Christ Church Cathedral organised a number of events across Refugee Week (14-20 June), a mixture of in-person and online events, and in collaboration with others who are active across the Dublin City of Sanctuary network.
The ‘What’s the Story? Lives in Direct Provision’ speaker series took place online, with contributions from five speakers who are currently living in, or who have been through, the direct provision system. Video reflections, prepared in collaboration with the speakers, along with a recording of the composition ‘Journey of Life’ by Cherinet Ayele, which concluded the event, are all available to watch here:
The Homing Pigeons: Birds with Wishes Exhibition featured beautiful works of art
created by school children in Aleppo, Syria and included some moving messages
from the children about their hopes and dreams.
It was organised in collaboration with Syrian architect Muhammad Achour, founder of the group Places of ARcture. Visitors to the exhibition were invited to write post cards back to the children,
which will be assembled in a scrapbook and posted to Aleppo. The exhibition features on a short piece on the RTÉ website:
Over the weekend the grounds of the cathedral hosted a community craft market and the creation of a chalk footprint mural to symbolise this year’s Refugee Week theme: ‘We cannot walk alone’.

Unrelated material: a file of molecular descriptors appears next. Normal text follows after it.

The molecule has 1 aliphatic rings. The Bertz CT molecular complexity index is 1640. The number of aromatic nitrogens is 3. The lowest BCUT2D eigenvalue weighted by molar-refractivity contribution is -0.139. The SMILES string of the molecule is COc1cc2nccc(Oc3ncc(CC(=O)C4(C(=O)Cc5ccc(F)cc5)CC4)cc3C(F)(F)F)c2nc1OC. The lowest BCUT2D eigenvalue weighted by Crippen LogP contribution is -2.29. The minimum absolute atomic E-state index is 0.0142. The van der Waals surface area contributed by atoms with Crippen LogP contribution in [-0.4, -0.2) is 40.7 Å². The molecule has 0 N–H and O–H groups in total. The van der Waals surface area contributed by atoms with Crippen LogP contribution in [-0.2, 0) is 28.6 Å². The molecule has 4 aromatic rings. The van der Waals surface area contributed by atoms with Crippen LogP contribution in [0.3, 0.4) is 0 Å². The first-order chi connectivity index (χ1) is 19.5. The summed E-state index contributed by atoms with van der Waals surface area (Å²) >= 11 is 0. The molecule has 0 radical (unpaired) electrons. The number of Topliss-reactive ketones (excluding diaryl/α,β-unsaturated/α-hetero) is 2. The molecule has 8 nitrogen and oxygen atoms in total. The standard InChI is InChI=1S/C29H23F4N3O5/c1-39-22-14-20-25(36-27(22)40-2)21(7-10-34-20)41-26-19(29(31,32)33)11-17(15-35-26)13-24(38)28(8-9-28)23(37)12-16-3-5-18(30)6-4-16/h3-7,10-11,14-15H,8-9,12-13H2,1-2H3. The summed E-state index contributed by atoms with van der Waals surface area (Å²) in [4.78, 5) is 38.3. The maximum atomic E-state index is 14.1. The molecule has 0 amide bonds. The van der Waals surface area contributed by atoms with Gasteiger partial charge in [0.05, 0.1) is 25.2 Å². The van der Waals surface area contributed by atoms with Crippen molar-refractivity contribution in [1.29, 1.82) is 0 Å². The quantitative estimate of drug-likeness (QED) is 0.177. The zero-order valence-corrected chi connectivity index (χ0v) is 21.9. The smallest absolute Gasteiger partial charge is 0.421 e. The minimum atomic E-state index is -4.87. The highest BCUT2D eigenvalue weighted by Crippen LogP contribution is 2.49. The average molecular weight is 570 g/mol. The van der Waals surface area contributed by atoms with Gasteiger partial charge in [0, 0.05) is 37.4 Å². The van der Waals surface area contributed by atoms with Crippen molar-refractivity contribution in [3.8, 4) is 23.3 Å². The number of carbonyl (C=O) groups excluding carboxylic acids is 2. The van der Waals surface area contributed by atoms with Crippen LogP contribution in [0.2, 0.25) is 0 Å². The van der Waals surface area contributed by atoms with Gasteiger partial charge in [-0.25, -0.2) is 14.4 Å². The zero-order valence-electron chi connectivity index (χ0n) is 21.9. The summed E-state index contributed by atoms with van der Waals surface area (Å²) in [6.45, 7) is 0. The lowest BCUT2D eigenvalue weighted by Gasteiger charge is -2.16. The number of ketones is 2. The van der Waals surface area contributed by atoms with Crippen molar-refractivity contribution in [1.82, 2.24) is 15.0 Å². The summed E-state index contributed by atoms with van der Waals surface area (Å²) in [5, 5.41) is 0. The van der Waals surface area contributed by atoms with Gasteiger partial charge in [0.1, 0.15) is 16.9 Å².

Over 50 people involved in the Sanctuary in Nature in Heritage group gathered at the cathedral on Saturday, 19 June, for the opportunity to tour the cathedral and to view the Homing Pigeons: Birds with Wishes exhibition. Lunch was catered by Our Table, and both lunch and transportation for the visit were kindly sponsored by Dublin City of Sanctuary. After lunch the group continued on to St Audoen’s park and along the quays for an urban nature walk, led by Andrew Lynch of Birdwatch Ireland.
The week concluded with a service of choral evensong marking Sanctuary Sunday on 20 June, World Refugee Day. Prayers were led by the Revd Dr Laurence Graham of Abbey Street Methodist Church, a church with over two decades of commitment to an ethos of welcome. The preacher was Pastor Ebenezer Segatu of Birhan Evangelical Church. He preached on the Parable of the Good Samaritan [Luke 10: 25–37], noting that those who knew about the loving God, the priest and the Levite, passed the injured man by while the outsider, the Samaritan, showed compassion. “Jesus showed that the right question is not ‘who is my neighbour?’ but rather ‘Am I a neighbour?’ In this
challenging time we are to be neighbours to those who are in need,” he stated.